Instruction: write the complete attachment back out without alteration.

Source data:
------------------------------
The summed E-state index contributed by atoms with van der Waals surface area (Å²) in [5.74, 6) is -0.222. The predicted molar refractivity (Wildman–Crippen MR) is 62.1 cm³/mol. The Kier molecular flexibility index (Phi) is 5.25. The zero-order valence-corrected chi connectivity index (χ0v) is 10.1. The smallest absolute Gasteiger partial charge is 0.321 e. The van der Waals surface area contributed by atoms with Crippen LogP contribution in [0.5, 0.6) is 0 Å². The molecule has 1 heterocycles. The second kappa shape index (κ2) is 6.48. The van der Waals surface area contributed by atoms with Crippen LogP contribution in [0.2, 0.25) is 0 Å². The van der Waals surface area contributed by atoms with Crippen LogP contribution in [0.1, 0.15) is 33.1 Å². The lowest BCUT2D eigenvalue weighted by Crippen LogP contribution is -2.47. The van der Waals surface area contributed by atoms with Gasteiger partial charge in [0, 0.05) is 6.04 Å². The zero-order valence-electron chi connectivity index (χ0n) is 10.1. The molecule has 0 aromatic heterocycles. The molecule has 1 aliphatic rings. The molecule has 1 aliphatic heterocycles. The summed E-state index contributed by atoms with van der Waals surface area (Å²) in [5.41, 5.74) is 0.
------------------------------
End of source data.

The summed E-state index contributed by atoms with van der Waals surface area (Å²) in [5.74, 6) is -0.222. The predicted molar refractivity (Wildman–Crippen MR) is 62.1 cm³/mol. The Kier molecular flexibility index (Phi) is 5.25. The zero-order valence-corrected chi connectivity index (χ0v) is 10.1. The smallest absolute Gasteiger partial charge is 0.321 e. The van der Waals surface area contributed by atoms with Crippen LogP contribution in [0.5, 0.6) is 0 Å². The molecule has 1 heterocycles. The second kappa shape index (κ2) is 6.48. The van der Waals surface area contributed by atoms with Crippen LogP contribution in [0.2, 0.25) is 0 Å². The van der Waals surface area contributed by atoms with Crippen LogP contribution in [0.1, 0.15) is 33.1 Å². The lowest BCUT2D eigenvalue weighted by Crippen LogP contribution is -2.47. The van der Waals surface area contributed by atoms with Gasteiger partial charge in [0, 0.05) is 6.04 Å². The zero-order valence-electron chi connectivity index (χ0n) is 10.1. The molecule has 0 aromatic heterocycles. The molecule has 1 aliphatic rings. The molecule has 1 aliphatic heterocycles. The summed E-state index contributed by atoms with van der Waals surface area (Å²) in [5.41, 5.74) is 0.